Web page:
People Issue 2012: Dave Mata, the educator | Music Feature | Chicago Reader

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People Issue 2012:
Dave Mata, the educator

"I feel a great deal of responsibility as a DJ in this town."



DJ Dave Mata, 30, is a key player in Logan Square's music culture, spinning records every Sunday night at the Owl and cohosting, with Odd Obsession Movies' Brian Chankin, a third-world movies-and-music event at the Whistler on the last Saturday of every month. He also coordinates the popular Soul Summit dance party, which takes place on the third Friday of every month at Double Door, and organizes other DJ nights centered on reggae, world music, and underground hip-hop. Ben Sachs

I’ve been collecting records since middle school. I started playing records in small venues around 2006. Soul music is really interesting as far as the DJ scene goes; it's pretty divided. One of our goals was to bring together different types of DJs as well as some relevant contemporary acts. We wanted to run the gamut, from northern soul to funky breaks to Motown, and do something different than a typical 60s soul-club kind of party. We just had this month's Soul Summit a couple nights ago [November 16]. The Menahan Street Band played, and Charles Bradley did a surprise performance, which was pretty spectacular. And we've got some crazy stuff booked for this next year that we haven't even told people about yet.

I feel a great deal of responsibility as a DJ in this town. It's almost like I'm giving people an education when they come to see me. I've been able to carve a niche for myself where I'm playing music that most people haven't heard, whether it's rare soul, reggae, or even a lot of the underground hip-hop I'm into. I don't think people can hear that stuff at a lot of other places; that's why I take pride in playing it when I go out. Music doesn't necessarily have to have a message, but I'd like to think that the stuff I play has some sort of cultural significance.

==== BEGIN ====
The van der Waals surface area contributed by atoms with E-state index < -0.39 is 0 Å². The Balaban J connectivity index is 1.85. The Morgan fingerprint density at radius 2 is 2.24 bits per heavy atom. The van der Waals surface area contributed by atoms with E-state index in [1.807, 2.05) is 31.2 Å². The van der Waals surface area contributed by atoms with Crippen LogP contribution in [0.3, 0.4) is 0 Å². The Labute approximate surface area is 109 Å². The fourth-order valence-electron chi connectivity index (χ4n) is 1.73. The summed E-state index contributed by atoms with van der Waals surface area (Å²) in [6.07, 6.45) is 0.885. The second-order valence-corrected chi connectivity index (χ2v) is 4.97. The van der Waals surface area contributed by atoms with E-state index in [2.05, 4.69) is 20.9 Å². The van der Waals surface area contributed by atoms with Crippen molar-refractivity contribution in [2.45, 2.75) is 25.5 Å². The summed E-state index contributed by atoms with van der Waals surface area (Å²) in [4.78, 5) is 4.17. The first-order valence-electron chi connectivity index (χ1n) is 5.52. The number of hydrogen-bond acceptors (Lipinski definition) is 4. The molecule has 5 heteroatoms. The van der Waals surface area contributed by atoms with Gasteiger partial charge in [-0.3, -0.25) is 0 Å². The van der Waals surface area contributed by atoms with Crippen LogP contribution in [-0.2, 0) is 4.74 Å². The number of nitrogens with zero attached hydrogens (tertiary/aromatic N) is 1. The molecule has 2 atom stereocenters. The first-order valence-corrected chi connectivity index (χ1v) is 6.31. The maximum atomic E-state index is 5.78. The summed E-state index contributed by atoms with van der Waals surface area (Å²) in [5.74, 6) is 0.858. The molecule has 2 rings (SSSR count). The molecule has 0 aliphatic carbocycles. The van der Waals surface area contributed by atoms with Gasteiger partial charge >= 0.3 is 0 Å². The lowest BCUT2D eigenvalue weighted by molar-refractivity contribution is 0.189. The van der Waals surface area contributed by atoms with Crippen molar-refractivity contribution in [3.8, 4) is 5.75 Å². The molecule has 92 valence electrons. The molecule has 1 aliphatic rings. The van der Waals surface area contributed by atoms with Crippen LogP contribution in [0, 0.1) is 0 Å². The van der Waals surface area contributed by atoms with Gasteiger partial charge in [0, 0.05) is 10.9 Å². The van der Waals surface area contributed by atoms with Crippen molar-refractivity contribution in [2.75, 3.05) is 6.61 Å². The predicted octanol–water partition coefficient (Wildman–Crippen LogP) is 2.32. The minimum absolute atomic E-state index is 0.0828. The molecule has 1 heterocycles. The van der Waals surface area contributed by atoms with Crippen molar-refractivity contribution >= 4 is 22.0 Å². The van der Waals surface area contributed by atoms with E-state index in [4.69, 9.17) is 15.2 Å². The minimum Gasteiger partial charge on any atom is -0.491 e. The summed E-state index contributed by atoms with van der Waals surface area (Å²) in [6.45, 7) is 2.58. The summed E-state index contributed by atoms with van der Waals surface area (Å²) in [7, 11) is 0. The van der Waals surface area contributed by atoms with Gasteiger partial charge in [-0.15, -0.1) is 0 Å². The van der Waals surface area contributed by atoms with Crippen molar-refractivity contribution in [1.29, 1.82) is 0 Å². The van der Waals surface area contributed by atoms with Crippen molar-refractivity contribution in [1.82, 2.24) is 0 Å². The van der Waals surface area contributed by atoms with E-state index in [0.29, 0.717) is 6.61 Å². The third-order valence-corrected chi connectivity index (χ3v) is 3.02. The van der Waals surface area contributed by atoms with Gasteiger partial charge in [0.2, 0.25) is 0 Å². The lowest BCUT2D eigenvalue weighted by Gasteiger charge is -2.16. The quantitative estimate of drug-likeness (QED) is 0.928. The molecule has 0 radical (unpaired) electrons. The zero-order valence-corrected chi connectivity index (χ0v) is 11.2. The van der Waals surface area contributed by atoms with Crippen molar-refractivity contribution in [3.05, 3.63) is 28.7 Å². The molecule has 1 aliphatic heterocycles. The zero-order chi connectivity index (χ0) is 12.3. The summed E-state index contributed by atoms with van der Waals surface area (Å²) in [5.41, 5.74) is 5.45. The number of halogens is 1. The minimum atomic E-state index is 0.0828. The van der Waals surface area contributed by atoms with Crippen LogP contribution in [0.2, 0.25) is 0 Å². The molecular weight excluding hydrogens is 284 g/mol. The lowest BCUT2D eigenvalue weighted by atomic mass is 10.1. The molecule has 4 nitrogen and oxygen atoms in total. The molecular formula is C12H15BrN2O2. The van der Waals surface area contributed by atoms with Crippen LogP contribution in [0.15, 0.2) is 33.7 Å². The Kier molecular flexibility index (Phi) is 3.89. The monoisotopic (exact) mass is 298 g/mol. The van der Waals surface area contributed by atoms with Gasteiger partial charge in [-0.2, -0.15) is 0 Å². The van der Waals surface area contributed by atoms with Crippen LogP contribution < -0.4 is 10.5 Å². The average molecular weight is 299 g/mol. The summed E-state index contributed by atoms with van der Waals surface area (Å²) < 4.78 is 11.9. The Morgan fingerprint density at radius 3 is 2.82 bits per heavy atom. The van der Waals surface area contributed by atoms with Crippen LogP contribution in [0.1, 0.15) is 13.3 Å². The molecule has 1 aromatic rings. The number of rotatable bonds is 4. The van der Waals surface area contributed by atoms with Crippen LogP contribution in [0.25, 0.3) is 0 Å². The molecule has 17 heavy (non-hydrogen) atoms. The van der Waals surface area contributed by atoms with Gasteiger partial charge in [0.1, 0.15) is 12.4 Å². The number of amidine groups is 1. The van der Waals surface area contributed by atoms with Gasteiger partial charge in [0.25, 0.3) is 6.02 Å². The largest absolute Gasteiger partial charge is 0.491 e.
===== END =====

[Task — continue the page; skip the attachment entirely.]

I taught the music program at a charter middle school for three years. It was really cool; they let me write the curriculum. I got pretty hippie-dippie with it, but I think the kids were all about it. We would listen to different genres of music; I'd teach them about what records are. I was trying to get the kids into the habit of taking a break and enjoying different cultural things. And music is a great window to all different kinds of culture; it has a uniting factor. As far as education goes, it's good for kids to think about music from other places. It gets them thinking about why different people make different kinds of music—and how history and geography play a role in that.

I had to stop this year. They changed up the funding for their arts programs. I'd gotten the job because I had experience working with children and in the music industry, but I'm not a certified teacher. And in order for the school to retain funding for their arts programs, they needed to have certified teachers in the positions. I was like, "Well, I can't necessarily go back to school at this point, with all I have on my plate with my musical career, which is my actual endgame anyway." But I miss the job.

Alejandro Cerrudo, the dancer

Index: 2012 People Issue

Kimmy Walters, the Twitterer

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